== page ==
by WLJ
2007 December 20
Trade last week was typically slow as it tends to be during the lull between the holidays. As of Thursday last week, there was little to report in the area of fed cattle trade. Packers were still low on their bids as feedlots held out for at least steady money. Weather was of little impact, which is a welcome change for feedlots after some very cold temperatures stressed cattle and increased cost of gains across much of the cattle feeding area. However, those same feedlots that were frozen and snow-covered are dealing with mud, which was reportedly a major factor
by WLJ
2007 December 20
Cow/calf producers had a lot to celebrate this holiday season. Apart from coming into the winter with more ample forage supplies than for some years, they had just completed their second best year ever in returns per cow. That’s after record returns in 2004. Conversely, cattle feeders had a breakeven year at best and probably lost $25 to $30 per head. And packers had one of their worst years in recent history, after 2004 losses that were among the largest in history. All this meant that cow/calf operators captured a greater percentage of the consumer beef dollar than they have for
by WLJ
2007 December 20
Prior to the release of the report, analysts had predicted 3 to 4 percent more cattle on feed, 14 to15 percent higher placement numbers and 3 to 4 percent higher fed cattle marketings. The industry was expecting heavy placements and analysts were right on target, although the report actually came in slightly higher than expected. According to Andy Gottschalk at HedgersEdge.com, “The largest increase in placements occurred in the south Plains, as wheat pasture is virtually non-existent. Those states reporting placements up 19 percent or more were Iowa up 20 percent, Kansas up 20 percent, New Mexico up 29 percent, Oklahoma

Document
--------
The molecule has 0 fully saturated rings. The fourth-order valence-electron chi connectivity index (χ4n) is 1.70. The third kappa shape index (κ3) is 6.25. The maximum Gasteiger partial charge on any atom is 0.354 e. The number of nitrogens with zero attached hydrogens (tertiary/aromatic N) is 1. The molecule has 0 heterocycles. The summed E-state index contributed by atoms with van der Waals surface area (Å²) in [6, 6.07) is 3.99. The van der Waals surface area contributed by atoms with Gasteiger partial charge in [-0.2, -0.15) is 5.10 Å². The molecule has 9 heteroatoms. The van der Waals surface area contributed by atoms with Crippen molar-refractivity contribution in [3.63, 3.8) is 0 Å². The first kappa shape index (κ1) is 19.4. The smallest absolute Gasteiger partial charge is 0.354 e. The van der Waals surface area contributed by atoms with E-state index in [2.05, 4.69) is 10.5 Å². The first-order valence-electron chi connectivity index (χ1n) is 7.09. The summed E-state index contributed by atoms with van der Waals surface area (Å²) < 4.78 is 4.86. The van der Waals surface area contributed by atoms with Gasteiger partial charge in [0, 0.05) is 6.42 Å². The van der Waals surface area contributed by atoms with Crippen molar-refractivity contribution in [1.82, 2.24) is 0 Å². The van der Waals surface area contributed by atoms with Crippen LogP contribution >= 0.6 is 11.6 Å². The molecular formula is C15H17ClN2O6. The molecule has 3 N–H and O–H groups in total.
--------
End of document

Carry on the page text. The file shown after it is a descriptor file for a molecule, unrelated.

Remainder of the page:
by WLJ
2007 December 20
Producers rely on consumers to set the trends and keep their livelihoods financially secure. However, consumers frequently get their information from the media, which oftentimes tends to focus on disasters, such as hoof-and-mouth disease and avian influenza. In addition, information can be skewed in an effort to promote a certain brand of beef, often claiming to be the best. Restaurant owner, chef Victor Matthews Jr., was tired of hearing “this beef is the best” from domestic and international markets, including the 56 USDA approved branded beef programs, as well as the 65 brands not approved by the USDA. His curiosity,
by WLJ
2007 December 20
According to Cattle Fax, the largest 9 percent of cow/calf producers generated 51 percent of weaned calves, while the top 2 percent of feedlot operators produced 85 percent of finished steers and heifers last year. Cattle Fax also reported that the top five packing companies, the top ten supermarket chains, the top ten food service distributors and the top ten restaurants have market shares of 78, 55, 45 and 30 percent, respectively, of beef or food sales. Gary Smith of the animal science department at Colorado State University said the top seven supermarkets controlled 65 percent of food sales in
by WLJ
2007 December 20
Buyers who have been looking at ranch property in states such as Montana, Wyoming and Idaho, ought to look to the southwest U.S. That’s the message being spread by realtors in the states of Texas, Oklahoma, New Mexico and Arizona. According to real estate professionals across the southwest region, buyers can still find incredible value for their money in properties throughout the area. New Mexico realtor, Scott McNally, of Bar M Real Estate said property values in the region are being driven by two things. The first is a growing number of 1031 tax deferred exchanges. McNally said between 30 and